And a long-standing prosecution that isn't mentioned much these days but should be watched is US v. Giffen. It's in the U.S. District Court for the Southern District of New York (Foley Square). American businessman James H. Giffen was arrested in New York in March 2003 for allegedly paying or offering $78 million in bribes to an advisor of Kazakhstan's president and its former oil and gas minister. He was charged with violating the FCPA, mail and wire fraud, false statements and money laundering.

When arrested, Giffen was carrying a Kazakhstan diplomatic passport. His lawyers have said he was acting in Kazakhstan with the full knowledge and approval of the U.S. government. Most of the court record is sealed, apparently because it contains classified documents. After nearly six years of little activity (raising speedy-trial issues, no doubt), there's more going on in the case now. A pre-trial conference was held this month and the next one is scheduled for June. Giffen is free on $10,000,000 bail.
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Sunday
Jan252009

The Unnamed Party

Last February, Aluminum Bahrain BSC, or Alba for short, made big headlines by filing an explosive federal lawsuit against Alcoa. Bahrain-owned Alba accused its long-time U.S. supplier of overcharging for raw materials during a 15-year period, and using some of the money to bribe Alba's executives for more contracts. "Defendants’ conspiracy," Alba said in a complaint filed in Pittsburgh, "succeeded in exacting hundreds of millions of dollars in over payments, which continue to accumulate to this day. Among other things, Plaintiff seeks damages in excess of $1 billion, including punitive damages, for this massive, outrageous fraud."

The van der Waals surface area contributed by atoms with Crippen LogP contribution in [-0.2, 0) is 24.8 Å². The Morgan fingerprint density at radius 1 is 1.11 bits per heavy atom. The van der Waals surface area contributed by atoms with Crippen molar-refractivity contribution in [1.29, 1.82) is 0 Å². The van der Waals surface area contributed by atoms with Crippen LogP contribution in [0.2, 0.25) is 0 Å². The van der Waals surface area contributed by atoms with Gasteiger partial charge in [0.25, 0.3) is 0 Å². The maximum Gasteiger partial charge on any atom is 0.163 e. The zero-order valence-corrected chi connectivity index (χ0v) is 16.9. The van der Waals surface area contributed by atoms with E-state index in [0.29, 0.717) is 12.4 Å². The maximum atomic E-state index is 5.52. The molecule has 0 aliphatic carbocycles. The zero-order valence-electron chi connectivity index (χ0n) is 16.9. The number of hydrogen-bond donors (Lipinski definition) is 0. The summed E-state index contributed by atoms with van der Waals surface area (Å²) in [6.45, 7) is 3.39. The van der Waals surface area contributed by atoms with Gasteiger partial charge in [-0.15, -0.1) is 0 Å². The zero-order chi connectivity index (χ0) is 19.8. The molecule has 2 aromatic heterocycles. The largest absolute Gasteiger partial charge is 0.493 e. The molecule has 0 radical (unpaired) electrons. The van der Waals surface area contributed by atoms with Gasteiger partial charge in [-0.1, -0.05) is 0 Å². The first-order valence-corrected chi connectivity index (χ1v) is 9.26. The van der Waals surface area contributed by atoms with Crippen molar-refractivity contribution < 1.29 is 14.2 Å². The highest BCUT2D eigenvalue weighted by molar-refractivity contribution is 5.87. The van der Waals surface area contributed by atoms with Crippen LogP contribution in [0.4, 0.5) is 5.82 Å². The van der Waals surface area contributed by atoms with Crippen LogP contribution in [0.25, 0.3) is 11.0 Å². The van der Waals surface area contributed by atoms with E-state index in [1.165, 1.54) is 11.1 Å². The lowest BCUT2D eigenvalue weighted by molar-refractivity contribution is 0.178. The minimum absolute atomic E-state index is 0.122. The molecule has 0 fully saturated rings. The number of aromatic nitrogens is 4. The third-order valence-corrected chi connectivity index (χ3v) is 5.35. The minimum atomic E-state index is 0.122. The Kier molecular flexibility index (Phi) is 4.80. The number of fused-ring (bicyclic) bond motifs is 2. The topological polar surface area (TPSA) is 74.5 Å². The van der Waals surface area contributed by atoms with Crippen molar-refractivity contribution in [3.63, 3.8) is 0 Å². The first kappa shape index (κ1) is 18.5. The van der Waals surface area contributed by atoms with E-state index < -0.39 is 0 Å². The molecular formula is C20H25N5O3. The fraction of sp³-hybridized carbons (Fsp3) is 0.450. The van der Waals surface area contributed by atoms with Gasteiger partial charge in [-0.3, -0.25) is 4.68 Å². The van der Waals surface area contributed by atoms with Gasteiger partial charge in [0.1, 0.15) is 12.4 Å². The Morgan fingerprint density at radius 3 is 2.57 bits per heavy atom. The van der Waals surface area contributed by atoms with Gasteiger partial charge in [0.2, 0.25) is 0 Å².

Commercial disputes between multinational companies and overseas, government-linked customers are arbitrated in private or settled behind closed doors -- they're rarely decided in open court. And while the public brawl was unusual, what happened next was stranger still.

The Justice Department intervened in the case, asking the court to stay all discovery. It said the facts of Alba's allegations, if true, might violate the Foreign Corrupt Practices Act and mail and wire fraud statutes. Therefore, the DOJ said, it wanted to conduct a criminal investigation into Alcoa and its executives. But it couldn't do that if discovery in the civil suit was steaming ahead. Alcoa, meanwhile, denied all wrongdoing, and neither it nor Alba opposed the government's request. So for nearly a year now, the blockbuster lawsuit has been completely dormant.

Why did the government need to stop the discovery? Why couldn't the DOJ investigate Alba's allegations while the parties continued their battle in civil court? The Justice Department answered those questions in its memo arguing for the stay. The court, as we said, granted the government's request, and the stay remains in effect. Here's some of what the DOJ had to say about the handling of witnesses:

[W]itnesses identified through such civil discovery could be intimidated. See, e.g., Campbell, 307 F.2d at 487. This is of particular concern in FCPA investigations, in which witnesses often reside overseas, where legal protections for witnesses may not be readily available. Thus, commencement of full civil discovery in this case could substantively harm the interests of the United States in investigating and prosecuting the criminal case. De Vita v. Sills, 422 F.2d 1172, 1181 (3d Cir. 1970) (recognizing policy of "preventing defendants in criminal cases from using civil process to obtain information from the government's file which would in the criminal case be privileged.")